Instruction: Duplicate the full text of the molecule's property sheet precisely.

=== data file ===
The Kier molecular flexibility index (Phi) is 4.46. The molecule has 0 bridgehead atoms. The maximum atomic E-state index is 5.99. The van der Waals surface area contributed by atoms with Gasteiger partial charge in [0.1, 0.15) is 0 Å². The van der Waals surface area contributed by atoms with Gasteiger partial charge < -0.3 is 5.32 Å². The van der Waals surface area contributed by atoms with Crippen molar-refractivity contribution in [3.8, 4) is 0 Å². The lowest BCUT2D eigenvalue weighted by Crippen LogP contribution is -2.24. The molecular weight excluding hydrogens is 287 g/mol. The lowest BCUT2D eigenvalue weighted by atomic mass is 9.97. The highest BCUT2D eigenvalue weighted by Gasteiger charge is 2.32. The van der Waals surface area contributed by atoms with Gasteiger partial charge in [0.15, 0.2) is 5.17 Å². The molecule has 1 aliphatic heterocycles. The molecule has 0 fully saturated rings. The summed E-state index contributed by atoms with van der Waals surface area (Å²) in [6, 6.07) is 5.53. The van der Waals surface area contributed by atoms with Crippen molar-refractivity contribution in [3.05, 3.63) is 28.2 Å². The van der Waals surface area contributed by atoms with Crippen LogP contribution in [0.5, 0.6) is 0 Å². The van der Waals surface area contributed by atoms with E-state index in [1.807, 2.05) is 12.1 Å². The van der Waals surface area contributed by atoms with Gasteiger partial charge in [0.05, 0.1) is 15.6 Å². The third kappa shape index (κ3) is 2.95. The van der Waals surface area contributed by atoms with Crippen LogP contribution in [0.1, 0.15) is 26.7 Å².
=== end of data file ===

The Kier molecular flexibility index (Phi) is 4.46. The molecule has 0 bridgehead atoms. The maximum atomic E-state index is 5.99. The van der Waals surface area contributed by atoms with Gasteiger partial charge in [0.1, 0.15) is 0 Å². The van der Waals surface area contributed by atoms with Gasteiger partial charge < -0.3 is 5.32 Å². The van der Waals surface area contributed by atoms with Crippen molar-refractivity contribution in [3.8, 4) is 0 Å². The lowest BCUT2D eigenvalue weighted by Crippen LogP contribution is -2.24. The molecular weight excluding hydrogens is 287 g/mol. The lowest BCUT2D eigenvalue weighted by atomic mass is 9.97. The highest BCUT2D eigenvalue weighted by Gasteiger charge is 2.32. The van der Waals surface area contributed by atoms with Gasteiger partial charge in [0.15, 0.2) is 5.17 Å². The molecule has 1 aliphatic heterocycles. The molecule has 0 fully saturated rings. The summed E-state index contributed by atoms with van der Waals surface area (Å²) in [6, 6.07) is 5.53. The van der Waals surface area contributed by atoms with Crippen molar-refractivity contribution in [3.05, 3.63) is 28.2 Å². The van der Waals surface area contributed by atoms with Crippen LogP contribution in [0.5, 0.6) is 0 Å². The van der Waals surface area contributed by atoms with E-state index in [1.807, 2.05) is 12.1 Å². The van der Waals surface area contributed by atoms with Gasteiger partial charge in [0.05, 0.1) is 15.6 Å². The third kappa shape index (κ3) is 2.95. The van der Waals surface area contributed by atoms with Crippen LogP contribution in [0.1, 0.15) is 26.7 Å².